Blog fearlessly. That's a huge step without confidence, belief in oneself, and authority.
You can't blog with authority if you don't believe in your own expertise. If you don't believe in your own expertise, why should your readers?
Owning my expertise took a lot longer than it should have. For years, I just blogged for passion without understanding that readers wanted information from people who knew what they were talking about. A lot of my posts were speculative, apologetic and in a sense, timid. It really took talking with self-proclaimed “experts” to understand that I did have expertise, should really stop with the self-doubt and blog with authority. It's not cute and it doesn't help anyone.
Blogging with authority doesn't mean blogging like a “know it all” or “egomaniac.” It means blogging with confidence, without planting seeds of doubt in your reader's minds. It means owning your intelligence and expertise. It means believing in yourself.
7 Self-sabotage traps to avoid:
If you don't really believe in your expertise yet, you can put a stop to the little seeds of doubt on your blog. These self-sabotaging traps may seem small, but they're actually validating a destructive belief system… a system that makes growth and confidence building difficult.
“Think” too much
Edit out language that causes doubt:
- “I think…”
- “I believe…”
Make a statement instead. “Emerald green is a hot trend this season.” is more powerful than “I think emerald green will be a hot trend this season.”
Don't provide specific examples
If you are making a case in your post, whether it be a trend post or a controversial post, you will need specific examples to clarify with your readers what you are talking about. When I wrote the rebuttal to the Suzy Menkes “Fashion Circus” post, I was sure to include several examples on why I thought her observation was tired and not appropriate for that particular fashion week. Otherwise my observation would not have weight.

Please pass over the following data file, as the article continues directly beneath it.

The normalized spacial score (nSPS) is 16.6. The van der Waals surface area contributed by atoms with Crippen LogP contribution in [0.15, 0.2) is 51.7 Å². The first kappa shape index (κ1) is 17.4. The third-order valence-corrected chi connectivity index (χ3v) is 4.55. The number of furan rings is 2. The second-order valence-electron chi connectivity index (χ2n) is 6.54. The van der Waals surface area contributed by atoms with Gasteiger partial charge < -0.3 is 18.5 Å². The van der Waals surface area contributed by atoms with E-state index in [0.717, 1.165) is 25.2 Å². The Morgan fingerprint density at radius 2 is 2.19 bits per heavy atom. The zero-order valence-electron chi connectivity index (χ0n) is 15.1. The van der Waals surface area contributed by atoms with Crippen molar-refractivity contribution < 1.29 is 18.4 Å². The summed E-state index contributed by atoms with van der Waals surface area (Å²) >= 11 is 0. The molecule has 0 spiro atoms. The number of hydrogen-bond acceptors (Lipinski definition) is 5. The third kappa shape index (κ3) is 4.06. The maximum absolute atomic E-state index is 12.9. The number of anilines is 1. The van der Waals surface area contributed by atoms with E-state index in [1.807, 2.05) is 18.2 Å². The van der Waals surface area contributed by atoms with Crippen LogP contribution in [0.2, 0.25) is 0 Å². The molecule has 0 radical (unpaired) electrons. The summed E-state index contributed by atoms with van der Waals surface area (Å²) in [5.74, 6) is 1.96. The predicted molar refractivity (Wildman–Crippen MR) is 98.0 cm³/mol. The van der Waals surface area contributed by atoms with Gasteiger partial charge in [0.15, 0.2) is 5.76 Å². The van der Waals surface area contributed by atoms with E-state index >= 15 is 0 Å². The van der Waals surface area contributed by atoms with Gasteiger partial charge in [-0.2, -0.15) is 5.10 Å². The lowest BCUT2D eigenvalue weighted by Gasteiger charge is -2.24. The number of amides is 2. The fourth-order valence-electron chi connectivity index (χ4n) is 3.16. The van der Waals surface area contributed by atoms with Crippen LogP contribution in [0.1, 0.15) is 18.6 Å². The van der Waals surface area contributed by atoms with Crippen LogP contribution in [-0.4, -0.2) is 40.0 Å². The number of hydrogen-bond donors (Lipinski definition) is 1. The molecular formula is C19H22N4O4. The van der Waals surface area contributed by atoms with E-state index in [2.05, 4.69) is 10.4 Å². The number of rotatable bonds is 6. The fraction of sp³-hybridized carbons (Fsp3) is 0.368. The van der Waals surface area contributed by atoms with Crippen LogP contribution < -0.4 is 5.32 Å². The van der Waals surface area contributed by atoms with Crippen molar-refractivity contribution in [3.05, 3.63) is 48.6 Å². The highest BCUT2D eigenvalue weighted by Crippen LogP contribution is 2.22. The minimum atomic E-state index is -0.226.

Forget about fact checking
Google isn't flawless when it comes to fact checking, but it's at least something. Sometimes you have to email a source to double check a source to make sure your post's facts are true. A statement like “Chanel No. 5 came out in the mid-20th century” could easily be discredited (by your readers) with a quick Wikipedia search to find the release date of May 5th, 1921.
Apologize for your opinion
There is a time and place for apologies: hurting others, getting the facts wrong, but opinions?
If you have an opinion and someone disagrees with that opinion, you do not owe an apology. It would be appropriate to acknowledge the other person's point of view, but you do not have to go back on your opinion because someone disagrees with you. Someone will always disagree with you, so stand by your beliefs.
Dumb down your points
My favorite quote from the IFB Conference, was when Leandra Medine shared Stacy London's advice: Don't dumb down to your readers, bring them up with you.
You may have to practice writing with clarity, using tricks to illustrate your point, but don't dumb your point down.
Rant in a stream of consciousness
You're upset, you're heated, you have to share your upset with your readers. Or do you? It's ok to take the time to cool down and collect your thoughts. If you want your readers to understand your point, compose it with care and clarity, be passionate, but don't rant.
Say, “I don't take blogging seriously.”
It bewilders me when I hear bloggers say this. Especially the ones looking to grow their blogs and work with brands. It devalues your efforts, undermines your expertise, and how are your readers (or brands) going to take your blog seriously if you don't? If you blog is a hobby, or a digital doodle, fine… but communicating to your readers that you do not take your blog seriously also implies that you're not taking the time they spend on your blog seriously.
Have fun with your blog, but treat it (and your hard work) with respect and take it seriously.
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